Fall 2023 SSF Events

A View from the Statehouse: A Constitution Day Conversation with Delegate Mark Chang, ’99

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Mark S. Chang, Maryland House of Delegates, District 32, Anne Arundel County, UMBC Class of 1999

Q&A session with a faculty and student panel discussing Del. Chang’s life story as a first-generation Korean-American and public servant, and how UMBC prepared him for his career. Del. Chang will also discuss the role state governments can play in preserving American democracy.

Organized by the Department of Political Science and cosponsored by the Center for Social Science Scholarship.

The Two-Parent Privilege: How Americans Stopped Getting Married and Started Falling Behind

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Melissa Kearney, Neil Moskowitz Professor of Economics, University of Maryland, College Park

The share of US children growing up with the benefits of a two-parent household has declined sharply in the past 40 years, driven by changes in household structure among parents without a four-year college degree. The two-parent household is now a privilege experienced disproportionately by the children of college-educated parents. The shift away from the two-parent family among non-college educated parents reflects a reduction in marriage among these adults and the decoupling of marriage from childbearing. The erosion of the two-parent family outside the college-educated class has exacerbated class gaps in childhood resources – and consequently, opportunities and outcomes. This new reality undermines the promise of equal opportunity and social mobility. Improving the lives of our nation’s children and closing class gaps in children’s economic outcomes will require that we confront the critical role that family plays in shaping the trajectory of children’s lives, address the factors that have driven these seismic societal changes, and do much more to curtail the widening class divergence in childhood environments.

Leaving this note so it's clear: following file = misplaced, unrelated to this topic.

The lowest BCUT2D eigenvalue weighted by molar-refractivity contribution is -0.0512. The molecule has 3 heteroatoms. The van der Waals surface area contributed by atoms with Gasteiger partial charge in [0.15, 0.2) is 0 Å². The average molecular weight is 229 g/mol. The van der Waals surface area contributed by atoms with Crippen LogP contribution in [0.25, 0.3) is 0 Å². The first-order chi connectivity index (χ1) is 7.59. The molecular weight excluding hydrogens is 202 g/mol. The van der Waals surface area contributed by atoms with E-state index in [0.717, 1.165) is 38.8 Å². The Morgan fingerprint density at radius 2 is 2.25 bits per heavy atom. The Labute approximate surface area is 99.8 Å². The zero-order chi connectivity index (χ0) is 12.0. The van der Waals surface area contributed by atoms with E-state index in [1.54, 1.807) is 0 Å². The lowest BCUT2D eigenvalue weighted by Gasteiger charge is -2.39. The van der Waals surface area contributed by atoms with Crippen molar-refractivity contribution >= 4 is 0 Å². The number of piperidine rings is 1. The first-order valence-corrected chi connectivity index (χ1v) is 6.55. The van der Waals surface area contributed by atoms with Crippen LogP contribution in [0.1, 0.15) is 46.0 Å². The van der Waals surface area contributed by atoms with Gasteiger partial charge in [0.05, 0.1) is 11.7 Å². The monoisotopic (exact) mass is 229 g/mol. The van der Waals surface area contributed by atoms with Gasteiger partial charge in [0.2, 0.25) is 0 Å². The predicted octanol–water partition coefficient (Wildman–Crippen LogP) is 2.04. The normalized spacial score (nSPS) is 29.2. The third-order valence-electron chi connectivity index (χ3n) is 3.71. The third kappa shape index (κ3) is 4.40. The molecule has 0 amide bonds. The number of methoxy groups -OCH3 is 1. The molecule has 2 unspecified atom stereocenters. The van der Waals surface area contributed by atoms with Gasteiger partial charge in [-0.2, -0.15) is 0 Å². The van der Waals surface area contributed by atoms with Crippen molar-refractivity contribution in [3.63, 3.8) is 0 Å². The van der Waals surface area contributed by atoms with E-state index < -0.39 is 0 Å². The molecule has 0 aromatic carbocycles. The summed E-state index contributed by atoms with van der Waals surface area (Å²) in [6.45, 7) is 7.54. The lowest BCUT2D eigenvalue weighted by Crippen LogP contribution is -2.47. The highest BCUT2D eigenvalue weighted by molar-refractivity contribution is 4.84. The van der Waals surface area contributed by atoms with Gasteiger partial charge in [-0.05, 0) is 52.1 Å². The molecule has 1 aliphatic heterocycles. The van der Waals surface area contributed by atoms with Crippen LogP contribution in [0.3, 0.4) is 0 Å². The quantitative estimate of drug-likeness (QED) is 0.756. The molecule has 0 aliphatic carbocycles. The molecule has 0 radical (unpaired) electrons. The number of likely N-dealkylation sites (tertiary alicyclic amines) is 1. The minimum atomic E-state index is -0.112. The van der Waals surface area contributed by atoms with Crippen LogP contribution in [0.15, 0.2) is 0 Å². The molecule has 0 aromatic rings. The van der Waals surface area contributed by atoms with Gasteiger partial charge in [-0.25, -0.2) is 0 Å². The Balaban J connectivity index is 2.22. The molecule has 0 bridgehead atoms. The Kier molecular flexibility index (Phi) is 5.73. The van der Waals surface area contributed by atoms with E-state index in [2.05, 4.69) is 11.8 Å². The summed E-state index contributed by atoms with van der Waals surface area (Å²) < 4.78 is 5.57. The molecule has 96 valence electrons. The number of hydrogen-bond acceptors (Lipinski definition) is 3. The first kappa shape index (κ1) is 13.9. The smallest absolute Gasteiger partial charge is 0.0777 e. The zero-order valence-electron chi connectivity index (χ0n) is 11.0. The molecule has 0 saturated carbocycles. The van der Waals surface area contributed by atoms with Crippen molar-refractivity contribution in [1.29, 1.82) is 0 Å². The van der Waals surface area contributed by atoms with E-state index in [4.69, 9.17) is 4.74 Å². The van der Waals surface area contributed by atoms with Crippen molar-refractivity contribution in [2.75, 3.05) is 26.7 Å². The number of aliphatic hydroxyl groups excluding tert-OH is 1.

Organized by the Department of Economics and cosponsored by the Center for Social Science Scholarship.

Eight Phases of African American (Re)Invention of Africa

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Moses E. Ochonu, Cornelius Vanderbilt Chair in History and Professor of African History, Vanderbilt University

Using V.Y. Mudimbe’s ontological concept of the invention of Africa as a point of departure, this talk explores the ways in which African Americans, from the mid nineteenth century to the present, invented and reinvented ideas, semiotics, and tropes of Africa to respond to evolving circumstances, challenges, and aspirations in America and beyond. These changing imaginaries of Africa produced corresponding practical African American engagements with Africa. They also catalyzed the emergence of capacious intellectual constructs about what Africa means or should mean for African Americans in different periods. While critically surveying this rich intellectual history of diasporic “invention of Africa,” Dr. Ochonu proposes a provisional overarching template for African American engagements with, and imaginings of, Africa in the twenty first century.

Organized by the Department of Africana Studies.  Cosponsored by the Office of the Dean of the College of Arts, Humanities and Social Sciences, the Dresher Center for the Humanities, the Center for Social Science Scholarship, the Shriver Center, the Division of Professional Studies, and the Department of American Studies. 

White Supremacy, Animal Advocacy, and the Longue Durée of Misanthropy

Recording not available.

Juno Salazar Parreñas, Associate Professor, Science and Technology Studies; Feminist, Gender and Sexuality Studies, Cornell University

Inspired by Aisha M. Belisa-de Jesús and Jemima Pierre’s challenge to pursue an anthropology of white supremacy and Lesley Green’s decolonial ecopolitics in South Africa, this talk engages the racialized and gendered dynamics of animal advocacy in South Africa and on Borneo in present-day Malaysia as a way to consider how animals are instrumentalized in projects of white innocence and white supremacy. In South Africa, ex-circus lions from Latin America, Middle East, and Eastern Europe have been repatriated to white-owned properties. In Malaysia, wildlife centers harbor displaced orangutans and their operations depend on both commercialized volunteering efforts and local low-wage labor. Comparing these two sites offers a way to think about race and racism by thinking about animals.

Organized by the Human Context of Science and Technology program.  Cosponsored by the Departments of Philosophy; Sociology, Anthropology, and Public Health; Geography & Environmental Systems; Gender, Women’s, + Sexuality Studies; and the Center for Social Science Scholarship.